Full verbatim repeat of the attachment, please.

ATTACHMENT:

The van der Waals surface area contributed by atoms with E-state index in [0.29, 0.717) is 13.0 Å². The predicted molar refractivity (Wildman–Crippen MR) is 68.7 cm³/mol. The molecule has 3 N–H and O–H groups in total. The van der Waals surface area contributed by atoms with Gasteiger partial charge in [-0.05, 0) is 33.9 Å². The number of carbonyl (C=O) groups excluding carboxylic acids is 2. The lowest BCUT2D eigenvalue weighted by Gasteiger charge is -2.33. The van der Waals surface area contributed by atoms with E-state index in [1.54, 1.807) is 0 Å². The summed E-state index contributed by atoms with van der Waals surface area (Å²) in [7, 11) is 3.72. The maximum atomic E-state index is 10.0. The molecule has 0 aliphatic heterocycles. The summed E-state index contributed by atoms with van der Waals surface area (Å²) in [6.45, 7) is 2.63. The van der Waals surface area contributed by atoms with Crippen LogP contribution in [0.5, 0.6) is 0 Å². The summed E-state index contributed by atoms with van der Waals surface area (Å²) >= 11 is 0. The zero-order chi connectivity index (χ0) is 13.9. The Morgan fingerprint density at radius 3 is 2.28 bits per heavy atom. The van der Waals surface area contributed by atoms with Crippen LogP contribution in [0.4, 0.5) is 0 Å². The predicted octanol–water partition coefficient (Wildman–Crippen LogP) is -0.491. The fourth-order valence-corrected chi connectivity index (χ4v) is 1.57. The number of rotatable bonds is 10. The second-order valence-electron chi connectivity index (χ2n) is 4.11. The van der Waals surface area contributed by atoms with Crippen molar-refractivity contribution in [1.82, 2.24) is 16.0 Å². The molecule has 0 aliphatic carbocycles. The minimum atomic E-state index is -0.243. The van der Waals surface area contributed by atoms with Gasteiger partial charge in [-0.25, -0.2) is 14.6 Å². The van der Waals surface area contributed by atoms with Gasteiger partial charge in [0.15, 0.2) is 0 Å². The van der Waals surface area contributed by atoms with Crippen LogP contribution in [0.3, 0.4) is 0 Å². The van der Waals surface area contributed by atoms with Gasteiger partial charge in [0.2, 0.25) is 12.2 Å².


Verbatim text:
The van der Waals surface area contributed by atoms with E-state index in [0.29, 0.717) is 13.0 Å². The predicted molar refractivity (Wildman–Crippen MR) is 68.7 cm³/mol. The molecule has 3 N–H and O–H groups in total. The van der Waals surface area contributed by atoms with Gasteiger partial charge in [-0.05, 0) is 33.9 Å². The number of carbonyl (C=O) groups excluding carboxylic acids is 2. The lowest BCUT2D eigenvalue weighted by Gasteiger charge is -2.33. The van der Waals surface area contributed by atoms with E-state index in [1.54, 1.807) is 0 Å². The summed E-state index contributed by atoms with van der Waals surface area (Å²) in [7, 11) is 3.72. The maximum atomic E-state index is 10.0. The molecule has 0 aliphatic heterocycles. The summed E-state index contributed by atoms with van der Waals surface area (Å²) in [6.45, 7) is 2.63. The van der Waals surface area contributed by atoms with Crippen LogP contribution in [0.5, 0.6) is 0 Å². The summed E-state index contributed by atoms with van der Waals surface area (Å²) >= 11 is 0. The zero-order chi connectivity index (χ0) is 13.9. The Morgan fingerprint density at radius 3 is 2.28 bits per heavy atom. The van der Waals surface area contributed by atoms with Crippen LogP contribution in [0.4, 0.5) is 0 Å². The predicted octanol–water partition coefficient (Wildman–Crippen LogP) is -0.491. The fourth-order valence-corrected chi connectivity index (χ4v) is 1.57. The number of rotatable bonds is 10. The second-order valence-electron chi connectivity index (χ2n) is 4.11. The van der Waals surface area contributed by atoms with Crippen molar-refractivity contribution in [1.82, 2.24) is 16.0 Å². The molecule has 0 aliphatic carbocycles. The minimum atomic E-state index is -0.243. The van der Waals surface area contributed by atoms with Gasteiger partial charge in [-0.25, -0.2) is 14.6 Å². The van der Waals surface area contributed by atoms with Gasteiger partial charge in [0.15, 0.2) is 0 Å². The van der Waals surface area contributed by atoms with Crippen LogP contribution in [0.3, 0.4) is 0 Å². The van der Waals surface area contributed by atoms with Gasteiger partial charge in [0.2, 0.25) is 12.2 Å².